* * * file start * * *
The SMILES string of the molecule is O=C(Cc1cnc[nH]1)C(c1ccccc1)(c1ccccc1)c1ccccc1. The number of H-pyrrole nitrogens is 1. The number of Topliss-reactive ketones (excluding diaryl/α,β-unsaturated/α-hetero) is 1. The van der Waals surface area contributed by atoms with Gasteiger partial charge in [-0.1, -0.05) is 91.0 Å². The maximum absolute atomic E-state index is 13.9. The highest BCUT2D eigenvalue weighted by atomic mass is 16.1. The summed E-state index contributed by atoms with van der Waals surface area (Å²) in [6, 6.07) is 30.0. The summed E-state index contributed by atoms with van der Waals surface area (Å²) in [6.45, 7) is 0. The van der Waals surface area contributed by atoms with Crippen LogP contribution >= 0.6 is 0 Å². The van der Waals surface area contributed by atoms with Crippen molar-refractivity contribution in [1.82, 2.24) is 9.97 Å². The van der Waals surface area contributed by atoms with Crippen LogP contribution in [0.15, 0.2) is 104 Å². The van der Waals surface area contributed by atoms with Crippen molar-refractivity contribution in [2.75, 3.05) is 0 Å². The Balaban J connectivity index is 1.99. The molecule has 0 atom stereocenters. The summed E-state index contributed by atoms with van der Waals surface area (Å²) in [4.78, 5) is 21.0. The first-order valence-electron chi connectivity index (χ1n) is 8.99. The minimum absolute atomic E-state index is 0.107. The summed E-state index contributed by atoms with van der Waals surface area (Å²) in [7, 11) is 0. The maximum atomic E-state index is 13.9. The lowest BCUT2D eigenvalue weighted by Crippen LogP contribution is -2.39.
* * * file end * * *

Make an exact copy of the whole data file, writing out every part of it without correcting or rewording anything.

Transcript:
The SMILES string of the molecule is O=C(Cc1cnc[nH]1)C(c1ccccc1)(c1ccccc1)c1ccccc1. The number of H-pyrrole nitrogens is 1. The number of Topliss-reactive ketones (excluding diaryl/α,β-unsaturated/α-hetero) is 1. The van der Waals surface area contributed by atoms with Gasteiger partial charge in [-0.1, -0.05) is 91.0 Å². The maximum absolute atomic E-state index is 13.9. The highest BCUT2D eigenvalue weighted by atomic mass is 16.1. The summed E-state index contributed by atoms with van der Waals surface area (Å²) in [6, 6.07) is 30.0. The summed E-state index contributed by atoms with van der Waals surface area (Å²) in [6.45, 7) is 0. The van der Waals surface area contributed by atoms with Crippen LogP contribution >= 0.6 is 0 Å². The van der Waals surface area contributed by atoms with Crippen molar-refractivity contribution in [1.82, 2.24) is 9.97 Å². The van der Waals surface area contributed by atoms with Crippen LogP contribution in [0.15, 0.2) is 104 Å². The van der Waals surface area contributed by atoms with Crippen molar-refractivity contribution in [2.75, 3.05) is 0 Å². The Balaban J connectivity index is 1.99. The molecule has 0 atom stereocenters. The summed E-state index contributed by atoms with van der Waals surface area (Å²) in [4.78, 5) is 21.0. The first-order valence-electron chi connectivity index (χ1n) is 8.99. The minimum absolute atomic E-state index is 0.107. The summed E-state index contributed by atoms with van der Waals surface area (Å²) in [7, 11) is 0. The maximum atomic E-state index is 13.9. The lowest BCUT2D eigenvalue weighted by Crippen LogP contribution is -2.39.